Subscriber plant 431 Subscriber loop

The subscriber plant has conventionally used twisted-pair copper. This provides the DC power to operate the basic telephone instrument from the Central Office, conveys the AC ringing voltage used to operate the telephone bell to indicate incoming calls and conveys loop signaling to the Central Office so as to indicate when the telephone is on- or offhook. This is used to indicate when the customer wishes to initiate a call, by going offhook or to terminate a call by replacing the telephone...

Aggregating bandwidth with ISDN

One of the most useful features of the ISDN network design is the ability to combine 64 kbps B-channels for applications that require larger amounts of bandwidth. As you add more B-channels to an ISDN installation, you need to choose a method of controlling and combining the channels into one connection. Each B-channel may travel a different path through the network to reach its destination. These different paths may introduce timing differences between data passed over different B-channels....

Protocols supporting VoIP Multicast IP

Normally IP is used for unicasting, i.e. messages are delivered on a one-to-one basis. IP multicasting delivers data on a one-to-many basis simultaneously. To support multicasting, the end stations must support the Internet group management protocol, IGMP, (RFC 1112), which enables multicast routers to determine which end stations on their attached Subnets are members of multicast groups. IPv4 Class D addresses ranging from 224.0.0.0 to 239.255.255.255 are reserved for multicasting. In order to...

Glossary

A1-Net Access control mechanism ACD Address Third generation partnership project for mobile telephony. IEEE 802.3 (or Ethernet) implementation on thin coaxial cable (RG58 Au). IEEE 802.3 (or Ethernet) implementation on thick coaxial cable. IEEE 802.3 (or Ethernet) implementation on unshielded 22AWG twisted-pair cable. The way in which the access to the physical transmission medium is managed by the LAN. A normally unique designator for location of data or the identity of a peripheral device,...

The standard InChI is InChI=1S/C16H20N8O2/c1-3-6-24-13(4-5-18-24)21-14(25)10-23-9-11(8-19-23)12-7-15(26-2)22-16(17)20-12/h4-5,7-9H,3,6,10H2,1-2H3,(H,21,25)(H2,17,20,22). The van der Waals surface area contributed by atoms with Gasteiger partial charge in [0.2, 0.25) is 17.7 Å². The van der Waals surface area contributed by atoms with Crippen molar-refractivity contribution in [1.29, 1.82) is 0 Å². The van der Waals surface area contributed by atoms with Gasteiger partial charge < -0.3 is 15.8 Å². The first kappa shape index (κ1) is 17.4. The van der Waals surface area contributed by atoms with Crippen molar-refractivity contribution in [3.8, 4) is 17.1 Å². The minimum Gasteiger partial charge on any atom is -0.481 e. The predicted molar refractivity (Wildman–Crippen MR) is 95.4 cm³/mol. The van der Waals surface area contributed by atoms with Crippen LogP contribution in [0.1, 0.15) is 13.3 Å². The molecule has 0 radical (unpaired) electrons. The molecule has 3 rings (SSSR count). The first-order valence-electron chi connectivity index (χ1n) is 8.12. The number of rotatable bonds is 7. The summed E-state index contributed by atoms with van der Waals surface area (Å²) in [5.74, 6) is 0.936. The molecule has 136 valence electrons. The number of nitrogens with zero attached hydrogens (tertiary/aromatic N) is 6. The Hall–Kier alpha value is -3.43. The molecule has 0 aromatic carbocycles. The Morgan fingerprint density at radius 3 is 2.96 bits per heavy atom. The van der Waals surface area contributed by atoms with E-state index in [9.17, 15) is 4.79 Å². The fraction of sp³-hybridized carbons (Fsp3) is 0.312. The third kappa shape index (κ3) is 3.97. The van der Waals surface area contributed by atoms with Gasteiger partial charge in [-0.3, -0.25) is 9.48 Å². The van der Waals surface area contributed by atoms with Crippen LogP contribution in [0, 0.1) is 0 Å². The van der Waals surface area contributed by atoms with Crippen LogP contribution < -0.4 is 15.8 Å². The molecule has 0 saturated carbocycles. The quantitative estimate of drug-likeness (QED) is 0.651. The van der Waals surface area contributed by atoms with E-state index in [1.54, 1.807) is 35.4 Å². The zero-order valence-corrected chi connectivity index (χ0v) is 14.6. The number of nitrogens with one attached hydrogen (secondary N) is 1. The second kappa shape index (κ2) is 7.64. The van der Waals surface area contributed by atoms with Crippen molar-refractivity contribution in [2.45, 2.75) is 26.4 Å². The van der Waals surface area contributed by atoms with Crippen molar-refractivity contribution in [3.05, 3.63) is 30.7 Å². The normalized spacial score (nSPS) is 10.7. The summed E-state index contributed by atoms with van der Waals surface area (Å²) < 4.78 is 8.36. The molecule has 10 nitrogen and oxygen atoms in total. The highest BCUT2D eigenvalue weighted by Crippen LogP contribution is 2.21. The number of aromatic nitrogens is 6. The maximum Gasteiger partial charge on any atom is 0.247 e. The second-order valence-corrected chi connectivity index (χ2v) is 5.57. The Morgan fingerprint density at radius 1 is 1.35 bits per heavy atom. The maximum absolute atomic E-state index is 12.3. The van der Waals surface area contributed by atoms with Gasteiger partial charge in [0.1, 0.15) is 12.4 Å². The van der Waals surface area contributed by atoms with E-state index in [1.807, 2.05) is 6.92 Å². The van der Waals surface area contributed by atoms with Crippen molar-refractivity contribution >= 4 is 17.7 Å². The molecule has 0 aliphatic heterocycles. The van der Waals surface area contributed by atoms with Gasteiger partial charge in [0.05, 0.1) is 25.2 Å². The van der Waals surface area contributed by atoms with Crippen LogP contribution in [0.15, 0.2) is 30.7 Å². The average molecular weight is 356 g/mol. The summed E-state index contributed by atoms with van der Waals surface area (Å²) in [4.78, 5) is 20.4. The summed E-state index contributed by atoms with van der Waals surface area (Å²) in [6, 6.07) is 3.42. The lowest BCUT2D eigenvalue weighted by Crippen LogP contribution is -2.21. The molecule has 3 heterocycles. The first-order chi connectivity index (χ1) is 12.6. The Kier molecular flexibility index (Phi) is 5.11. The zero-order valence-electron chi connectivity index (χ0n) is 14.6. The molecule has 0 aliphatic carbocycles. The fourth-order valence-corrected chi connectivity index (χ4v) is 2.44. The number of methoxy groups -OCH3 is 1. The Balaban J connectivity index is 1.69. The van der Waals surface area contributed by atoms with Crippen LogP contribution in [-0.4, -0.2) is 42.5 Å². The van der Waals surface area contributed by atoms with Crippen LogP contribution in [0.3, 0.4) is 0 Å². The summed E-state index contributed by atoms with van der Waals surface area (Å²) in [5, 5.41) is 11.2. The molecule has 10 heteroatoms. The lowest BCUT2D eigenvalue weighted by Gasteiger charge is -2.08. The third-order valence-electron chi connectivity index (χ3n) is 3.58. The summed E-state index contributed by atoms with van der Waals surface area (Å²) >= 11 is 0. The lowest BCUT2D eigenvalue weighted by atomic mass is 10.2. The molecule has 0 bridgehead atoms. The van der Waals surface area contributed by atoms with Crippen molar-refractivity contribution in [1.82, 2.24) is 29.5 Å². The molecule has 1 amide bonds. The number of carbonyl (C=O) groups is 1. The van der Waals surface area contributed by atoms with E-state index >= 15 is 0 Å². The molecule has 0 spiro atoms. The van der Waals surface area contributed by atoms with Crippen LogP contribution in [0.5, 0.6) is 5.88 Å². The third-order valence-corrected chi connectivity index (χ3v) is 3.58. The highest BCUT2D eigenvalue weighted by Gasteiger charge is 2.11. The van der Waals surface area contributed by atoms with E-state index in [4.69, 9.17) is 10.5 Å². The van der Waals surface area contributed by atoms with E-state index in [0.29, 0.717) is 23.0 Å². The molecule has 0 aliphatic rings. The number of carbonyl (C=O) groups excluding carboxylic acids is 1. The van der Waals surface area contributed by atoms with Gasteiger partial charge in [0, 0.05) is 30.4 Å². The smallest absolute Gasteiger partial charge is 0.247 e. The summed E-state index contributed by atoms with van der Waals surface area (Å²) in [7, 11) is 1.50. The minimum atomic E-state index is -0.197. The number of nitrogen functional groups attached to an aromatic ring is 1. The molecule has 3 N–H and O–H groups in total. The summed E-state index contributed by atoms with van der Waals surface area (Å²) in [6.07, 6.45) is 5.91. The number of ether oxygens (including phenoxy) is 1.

Receiving system figure of merit GT

The receiving system figure of merit (G T) describes the capability of a satellite or earth station to receive a signal. This is defined as follows G T is the figure of Merit measured in dB per degree Kelvin (dB K) G is the net antenna gain up to the reference plane, which is normally the input to LNA, in dB T is the effective noise temperature of the receiving system in degrees Kelvin. Net antenna gain The net antenna gain is the gross gain of the antenna less the losses of all of the...

Coaxial cable parameters Attenuation

Flat Braid Impedance

Attenuation of coaxial cables varies with frequency. A typical response curve for a coaxial cable used for cable TV applications is shown in Figure 3.13. It can be seen that there is an exponential increase in attenuation as the frequency increases. In the CATV industry this parameter is referred to as 'tilt'. Practical transmission systems need a relatively flat frequency response across the working bandwidth. To achieve this the system amplifiers provide equalization by amplifying the lower...

Conditioned lines

The leased circuits used for data transmission can be fitted with equalizers to improve the quality of their transmission characteristics to make them more suitable for data transmission. These circuits are said to be conditioned and various grades of conditioning are available to improve the frequency response and the envelope delay distortion. The differing grades of C-type conditioning available from AT& T are illustrated in Table 6.3. C-type conditioning applies only to frequency...

Network areas